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Meanwhile, back in the war capital

Congress fiddles while Iraq burns

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Is there an anti-war movement in Congress? Only if you're talking about the war on Social Security. As far as Iraq is concerned, the Republicans who control the Senate and House are proceeding to pass President Bush's $82 billion "emergency" appropriations bill, which will bring the tab for the war there (the bill also includes Afghanistan and some other war-on-terror stuff) to more than $200 billion in two years.

Not incidentally, the only thing House Republicans even thought about objecting to was the $600 million in the bill for a new U.S. embassy in Baghdad--which will be the biggest in the world. Think we're leaving any time soon?

On the Democratic side, just 26 other Democrats signed California Rep. Lynn Woolsey's Jan. 12 letter to the White House urging the president "to take immediate steps to begin the withdrawal of U.S. troops from Iraq" or co-sponsored her congressional resolution on the same subject.

None were from North Carolina.

Even Rep. David Price (D-Chapel Hill), who voted against the war and continues to think it was a terrible mistake, says, "I do not agree with the idea of setting a date certain for withdrawal."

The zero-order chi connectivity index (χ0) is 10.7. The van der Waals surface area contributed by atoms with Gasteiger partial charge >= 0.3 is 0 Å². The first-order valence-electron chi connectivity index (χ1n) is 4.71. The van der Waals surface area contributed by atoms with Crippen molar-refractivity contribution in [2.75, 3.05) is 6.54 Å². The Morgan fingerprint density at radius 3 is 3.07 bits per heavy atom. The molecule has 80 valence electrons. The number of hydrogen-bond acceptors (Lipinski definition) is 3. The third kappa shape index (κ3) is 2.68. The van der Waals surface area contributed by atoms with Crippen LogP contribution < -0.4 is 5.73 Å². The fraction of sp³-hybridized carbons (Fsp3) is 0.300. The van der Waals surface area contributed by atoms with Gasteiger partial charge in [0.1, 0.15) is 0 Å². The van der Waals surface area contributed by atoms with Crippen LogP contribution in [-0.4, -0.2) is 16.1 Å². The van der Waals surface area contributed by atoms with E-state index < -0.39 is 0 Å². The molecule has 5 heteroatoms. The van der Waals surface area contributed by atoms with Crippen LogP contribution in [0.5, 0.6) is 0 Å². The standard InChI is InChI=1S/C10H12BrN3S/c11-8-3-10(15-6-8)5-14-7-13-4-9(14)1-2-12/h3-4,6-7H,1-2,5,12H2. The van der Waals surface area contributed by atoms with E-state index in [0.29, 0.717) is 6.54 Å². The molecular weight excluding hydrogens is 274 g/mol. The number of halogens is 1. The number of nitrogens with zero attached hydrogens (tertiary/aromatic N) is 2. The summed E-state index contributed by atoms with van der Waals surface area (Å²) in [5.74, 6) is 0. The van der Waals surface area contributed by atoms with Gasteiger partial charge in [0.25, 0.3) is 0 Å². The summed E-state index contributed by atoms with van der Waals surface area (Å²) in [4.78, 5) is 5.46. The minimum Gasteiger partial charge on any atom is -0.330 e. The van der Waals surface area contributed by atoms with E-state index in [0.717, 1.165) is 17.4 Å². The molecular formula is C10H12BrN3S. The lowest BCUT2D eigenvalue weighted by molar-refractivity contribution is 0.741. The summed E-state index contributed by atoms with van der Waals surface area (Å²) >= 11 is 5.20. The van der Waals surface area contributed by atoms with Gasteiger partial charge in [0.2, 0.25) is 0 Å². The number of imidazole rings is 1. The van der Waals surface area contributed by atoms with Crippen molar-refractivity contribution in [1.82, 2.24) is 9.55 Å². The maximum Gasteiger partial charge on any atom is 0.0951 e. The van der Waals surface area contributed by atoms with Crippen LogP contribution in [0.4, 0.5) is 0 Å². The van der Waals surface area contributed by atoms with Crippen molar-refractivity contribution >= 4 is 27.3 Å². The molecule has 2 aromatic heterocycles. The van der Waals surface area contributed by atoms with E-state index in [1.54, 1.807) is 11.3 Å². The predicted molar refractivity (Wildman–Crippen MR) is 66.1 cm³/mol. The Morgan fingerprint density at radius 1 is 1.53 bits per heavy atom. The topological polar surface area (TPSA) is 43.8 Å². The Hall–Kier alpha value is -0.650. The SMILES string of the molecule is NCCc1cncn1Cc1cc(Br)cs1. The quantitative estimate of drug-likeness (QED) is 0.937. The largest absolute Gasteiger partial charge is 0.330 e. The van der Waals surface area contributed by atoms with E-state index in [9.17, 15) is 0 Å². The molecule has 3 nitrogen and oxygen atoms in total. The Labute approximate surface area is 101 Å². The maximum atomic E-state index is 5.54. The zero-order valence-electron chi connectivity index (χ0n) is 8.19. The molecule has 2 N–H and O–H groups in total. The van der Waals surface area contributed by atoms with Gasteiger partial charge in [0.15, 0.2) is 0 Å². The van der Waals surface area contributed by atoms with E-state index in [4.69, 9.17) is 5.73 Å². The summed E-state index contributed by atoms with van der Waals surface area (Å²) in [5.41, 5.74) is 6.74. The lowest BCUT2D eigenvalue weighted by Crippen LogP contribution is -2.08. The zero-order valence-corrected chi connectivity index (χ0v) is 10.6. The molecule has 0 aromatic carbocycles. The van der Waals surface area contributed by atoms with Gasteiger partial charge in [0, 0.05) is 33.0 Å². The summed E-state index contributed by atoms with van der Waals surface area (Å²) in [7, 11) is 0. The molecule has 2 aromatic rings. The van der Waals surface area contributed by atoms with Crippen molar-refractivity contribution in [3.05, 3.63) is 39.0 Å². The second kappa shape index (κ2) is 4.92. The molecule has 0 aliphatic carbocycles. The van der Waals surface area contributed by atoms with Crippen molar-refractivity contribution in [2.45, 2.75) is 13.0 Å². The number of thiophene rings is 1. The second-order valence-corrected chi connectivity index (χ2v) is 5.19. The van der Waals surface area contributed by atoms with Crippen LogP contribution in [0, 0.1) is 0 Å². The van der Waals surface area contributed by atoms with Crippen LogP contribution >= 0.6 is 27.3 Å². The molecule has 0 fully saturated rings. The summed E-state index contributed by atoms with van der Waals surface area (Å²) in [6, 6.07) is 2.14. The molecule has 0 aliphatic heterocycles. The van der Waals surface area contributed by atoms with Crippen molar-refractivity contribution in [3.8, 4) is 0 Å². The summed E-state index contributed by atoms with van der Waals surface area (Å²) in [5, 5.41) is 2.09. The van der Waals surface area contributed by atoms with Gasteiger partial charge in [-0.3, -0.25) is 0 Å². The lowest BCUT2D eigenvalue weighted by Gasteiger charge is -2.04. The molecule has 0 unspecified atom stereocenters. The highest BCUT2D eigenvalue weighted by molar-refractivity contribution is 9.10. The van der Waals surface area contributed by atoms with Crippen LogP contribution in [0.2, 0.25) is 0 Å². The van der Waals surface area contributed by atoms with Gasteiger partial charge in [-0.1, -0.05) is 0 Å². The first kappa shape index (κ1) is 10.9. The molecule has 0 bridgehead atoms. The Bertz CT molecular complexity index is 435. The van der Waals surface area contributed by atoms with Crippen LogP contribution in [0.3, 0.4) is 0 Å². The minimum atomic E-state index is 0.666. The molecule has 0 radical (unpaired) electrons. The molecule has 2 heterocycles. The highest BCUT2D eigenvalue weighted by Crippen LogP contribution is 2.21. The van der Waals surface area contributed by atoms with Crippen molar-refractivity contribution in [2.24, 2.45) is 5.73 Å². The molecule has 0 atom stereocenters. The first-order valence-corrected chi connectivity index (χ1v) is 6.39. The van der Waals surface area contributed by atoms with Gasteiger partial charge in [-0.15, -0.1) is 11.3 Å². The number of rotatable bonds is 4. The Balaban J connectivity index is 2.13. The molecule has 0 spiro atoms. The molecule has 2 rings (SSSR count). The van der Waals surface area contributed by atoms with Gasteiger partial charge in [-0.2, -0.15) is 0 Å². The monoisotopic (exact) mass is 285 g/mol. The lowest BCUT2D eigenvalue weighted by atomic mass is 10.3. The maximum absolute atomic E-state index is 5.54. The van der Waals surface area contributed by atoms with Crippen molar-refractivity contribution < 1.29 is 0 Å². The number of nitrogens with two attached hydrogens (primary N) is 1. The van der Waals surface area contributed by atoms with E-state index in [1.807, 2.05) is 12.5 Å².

Price thinks the U.S. should be transferring authority to the Iraqis as fast as possible and trying to bring in "other countries and international organizations" to help. But he sees "a very real danger" of Iraq disintegrating into chaos or tyranny if we leave now, and he thinks the Shiite majority isn't ready to govern--and that they agree.

Rep. Brad Miller (D-Raleigh), who wasn't in Congress when the war vote occurred but came out against it at the time of the invasion, agrees with Price that "chaos and violence along religious and ethnic divisions" would almost certainly follow a U.S. pullout now.

"Establishing a functional, democratic government in Iraq will require a significant commitment of American troops and funds, and it will take time," Miller says to constituents who ask his position. It's a "bitter pill to swallow," he adds. "Ultimately, however, I am more willing to [pay it] than I am to abandon Iraq to become Afghanistan under the Taliban."

Rep. Bob Etheridge (D-Lillington), who supported the war and whose district includes some of Raleigh and southern Wake County, did not return our calls or e-mail.

Neither Price nor Miller plans to attend the protest in Fayetteville. Organizers say Woolsey did contact them and is expected to attend--the only member of Congress so far to do so.

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